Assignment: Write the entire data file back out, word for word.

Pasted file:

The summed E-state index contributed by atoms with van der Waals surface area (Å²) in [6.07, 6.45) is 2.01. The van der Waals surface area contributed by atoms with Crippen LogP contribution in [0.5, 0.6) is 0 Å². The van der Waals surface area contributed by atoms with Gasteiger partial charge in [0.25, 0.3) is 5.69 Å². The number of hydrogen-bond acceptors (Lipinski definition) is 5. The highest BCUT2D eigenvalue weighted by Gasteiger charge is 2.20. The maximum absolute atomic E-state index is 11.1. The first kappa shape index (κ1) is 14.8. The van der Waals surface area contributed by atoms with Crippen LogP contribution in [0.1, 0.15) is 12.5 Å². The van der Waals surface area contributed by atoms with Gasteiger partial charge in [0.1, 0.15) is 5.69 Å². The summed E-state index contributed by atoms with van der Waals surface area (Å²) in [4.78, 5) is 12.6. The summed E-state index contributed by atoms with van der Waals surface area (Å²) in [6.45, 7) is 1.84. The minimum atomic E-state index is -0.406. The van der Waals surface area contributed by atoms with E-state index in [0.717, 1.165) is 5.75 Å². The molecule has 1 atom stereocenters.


The summed E-state index contributed by atoms with van der Waals surface area (Å²) in [6.07, 6.45) is 2.01. The van der Waals surface area contributed by atoms with Crippen LogP contribution in [0.5, 0.6) is 0 Å². The van der Waals surface area contributed by atoms with Gasteiger partial charge in [0.25, 0.3) is 5.69 Å². The number of hydrogen-bond acceptors (Lipinski definition) is 5. The highest BCUT2D eigenvalue weighted by Gasteiger charge is 2.20. The maximum absolute atomic E-state index is 11.1. The first kappa shape index (κ1) is 14.8. The van der Waals surface area contributed by atoms with Crippen LogP contribution in [0.1, 0.15) is 12.5 Å². The van der Waals surface area contributed by atoms with Gasteiger partial charge in [0.1, 0.15) is 5.69 Å². The summed E-state index contributed by atoms with van der Waals surface area (Å²) in [4.78, 5) is 12.6. The summed E-state index contributed by atoms with van der Waals surface area (Å²) in [6.45, 7) is 1.84. The minimum atomic E-state index is -0.406. The van der Waals surface area contributed by atoms with E-state index in [0.717, 1.165) is 5.75 Å². The molecule has 1 atom stereocenters.